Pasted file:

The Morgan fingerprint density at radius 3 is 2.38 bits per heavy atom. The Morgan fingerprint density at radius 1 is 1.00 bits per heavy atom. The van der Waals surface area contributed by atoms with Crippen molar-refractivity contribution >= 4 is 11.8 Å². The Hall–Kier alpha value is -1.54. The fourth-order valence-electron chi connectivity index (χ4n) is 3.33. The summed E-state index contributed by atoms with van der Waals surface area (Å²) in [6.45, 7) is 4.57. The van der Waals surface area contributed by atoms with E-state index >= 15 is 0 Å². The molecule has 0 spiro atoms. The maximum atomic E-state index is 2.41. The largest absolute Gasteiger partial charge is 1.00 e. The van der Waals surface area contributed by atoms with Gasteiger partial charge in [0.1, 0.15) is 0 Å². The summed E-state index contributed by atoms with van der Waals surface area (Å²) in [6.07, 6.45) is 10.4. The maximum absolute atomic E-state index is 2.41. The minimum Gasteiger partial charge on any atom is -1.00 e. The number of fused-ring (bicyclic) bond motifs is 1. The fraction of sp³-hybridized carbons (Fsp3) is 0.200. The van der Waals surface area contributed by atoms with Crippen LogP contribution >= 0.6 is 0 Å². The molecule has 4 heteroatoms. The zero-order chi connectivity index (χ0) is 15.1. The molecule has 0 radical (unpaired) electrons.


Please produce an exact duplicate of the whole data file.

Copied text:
The Morgan fingerprint density at radius 3 is 2.38 bits per heavy atom. The Morgan fingerprint density at radius 1 is 1.00 bits per heavy atom. The van der Waals surface area contributed by atoms with Crippen molar-refractivity contribution >= 4 is 11.8 Å². The Hall–Kier alpha value is -1.54. The fourth-order valence-electron chi connectivity index (χ4n) is 3.33. The summed E-state index contributed by atoms with van der Waals surface area (Å²) in [6.45, 7) is 4.57. The van der Waals surface area contributed by atoms with E-state index >= 15 is 0 Å². The molecule has 0 spiro atoms. The maximum atomic E-state index is 2.41. The largest absolute Gasteiger partial charge is 1.00 e. The van der Waals surface area contributed by atoms with Gasteiger partial charge in [0.1, 0.15) is 0 Å². The summed E-state index contributed by atoms with van der Waals surface area (Å²) in [6.07, 6.45) is 10.4. The maximum absolute atomic E-state index is 2.41. The minimum Gasteiger partial charge on any atom is -1.00 e. The number of fused-ring (bicyclic) bond motifs is 1. The fraction of sp³-hybridized carbons (Fsp3) is 0.200. The van der Waals surface area contributed by atoms with Crippen LogP contribution >= 0.6 is 0 Å². The molecule has 4 heteroatoms. The zero-order chi connectivity index (χ0) is 15.1. The molecule has 0 radical (unpaired) electrons.